“The co-relationship between the cause and effect must exist. Implicitly therefore, the statutory provision incorporates the principle of proportionality.”


The power under Section 5 of the Factories Act can be exercised in a “public emergency”. The explanation states that to constitute a public emergency, there must be a grave emergency. The emergency must be of such a nature as to threaten the security of India or a part of its territory. The threat to the security of India or a part of the territory must be caused by war, external aggression or an internal disturbance. The expression ‘internal disturbance’ cannot be divorced from its context or be read in a manner divorced from the other two expressions which precede it. They are indicative of the gravity of the cause which threatens the security of India or a part of its territory. An internal disturbance must be of a similar gravity.

“… it is necessary to evaluate whether a situation of internal disturbance threatens the security of India, or a part of its territory to qualify as a ‘public emergency’. In the absence of any one or more of the constituent elements, the conditions requisite for the exercise of statutory power will not exist.”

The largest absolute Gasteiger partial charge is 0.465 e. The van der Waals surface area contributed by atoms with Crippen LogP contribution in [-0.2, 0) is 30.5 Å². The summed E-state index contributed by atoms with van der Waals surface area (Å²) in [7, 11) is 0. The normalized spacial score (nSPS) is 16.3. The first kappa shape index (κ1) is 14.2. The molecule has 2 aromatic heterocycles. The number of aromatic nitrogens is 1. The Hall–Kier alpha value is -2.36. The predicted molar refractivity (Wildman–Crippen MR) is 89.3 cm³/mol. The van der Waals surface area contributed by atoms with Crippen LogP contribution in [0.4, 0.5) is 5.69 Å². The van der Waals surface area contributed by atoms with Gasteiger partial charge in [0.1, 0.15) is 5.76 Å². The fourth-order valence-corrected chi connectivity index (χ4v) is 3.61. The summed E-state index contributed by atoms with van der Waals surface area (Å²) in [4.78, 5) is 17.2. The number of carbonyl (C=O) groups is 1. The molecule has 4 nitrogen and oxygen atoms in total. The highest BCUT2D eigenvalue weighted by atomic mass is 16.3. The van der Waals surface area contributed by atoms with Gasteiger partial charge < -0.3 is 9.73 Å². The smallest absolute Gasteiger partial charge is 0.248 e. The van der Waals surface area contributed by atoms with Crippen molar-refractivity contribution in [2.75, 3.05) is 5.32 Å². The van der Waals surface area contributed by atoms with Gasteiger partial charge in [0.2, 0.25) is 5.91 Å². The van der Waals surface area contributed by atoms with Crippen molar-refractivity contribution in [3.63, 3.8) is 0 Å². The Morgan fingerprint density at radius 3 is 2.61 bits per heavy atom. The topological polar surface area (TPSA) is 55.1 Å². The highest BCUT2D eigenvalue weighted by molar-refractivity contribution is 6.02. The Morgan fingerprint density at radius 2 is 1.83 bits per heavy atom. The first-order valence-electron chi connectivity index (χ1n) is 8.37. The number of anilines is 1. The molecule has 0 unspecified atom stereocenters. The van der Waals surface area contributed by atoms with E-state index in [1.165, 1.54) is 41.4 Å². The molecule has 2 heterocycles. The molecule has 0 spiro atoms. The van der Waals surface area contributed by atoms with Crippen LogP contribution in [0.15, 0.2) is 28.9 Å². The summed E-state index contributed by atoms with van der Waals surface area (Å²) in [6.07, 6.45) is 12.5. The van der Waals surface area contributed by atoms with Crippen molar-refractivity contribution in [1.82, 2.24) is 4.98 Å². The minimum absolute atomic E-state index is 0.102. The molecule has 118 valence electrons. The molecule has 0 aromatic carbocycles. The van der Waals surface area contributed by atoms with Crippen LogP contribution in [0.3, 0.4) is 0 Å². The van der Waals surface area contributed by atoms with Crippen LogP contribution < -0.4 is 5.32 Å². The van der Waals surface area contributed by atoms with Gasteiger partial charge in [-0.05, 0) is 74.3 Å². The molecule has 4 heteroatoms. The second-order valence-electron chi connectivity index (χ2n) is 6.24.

“The brunt of the pandemic and of the lockdown has been borne by the working class and by the poorest of the poor. Bereft of social security, they have no fall back options.”

The Court noticed that global pandemic caused by COVID-19 is an unprecedented situation with which countries all over the world are grappling. In India, when the Central Government imposed a nationwide lockdown to take effective measures to contain the spread of COVID-19, there was a widespread migration of labour from the cities, where all avenues for work had closed. There was an unprecedented human migration, countless of the marginalized on foot, to rural areas in search of the bare necessities to sustain life. There has been a loss of incomes and livelihood.

“The respondent has in exercise of its powers under Section 5 of the Factories Act issued the impugned notifications purportedly to provide a fillip to industrial and commercial activities.”

The Court said that even if it accepted the argument of the State that the pandemic has resulted in an internal disturbance, it cannot be said that the economic slowdown created by the COVID-19 pandemic would qualify as an internal disturbance threatening the security of the state.

“The pandemic has put a severe burden on existing, particularly public health, infrastructure and has led to a sharp decline in economic activities. The Union Government has taken recourse to the provisions of the Disaster Management Act, 2005.12 However, it has not affected the security of India, or of a part of its territory in a manner that disturbs the peace and integrity of the country.”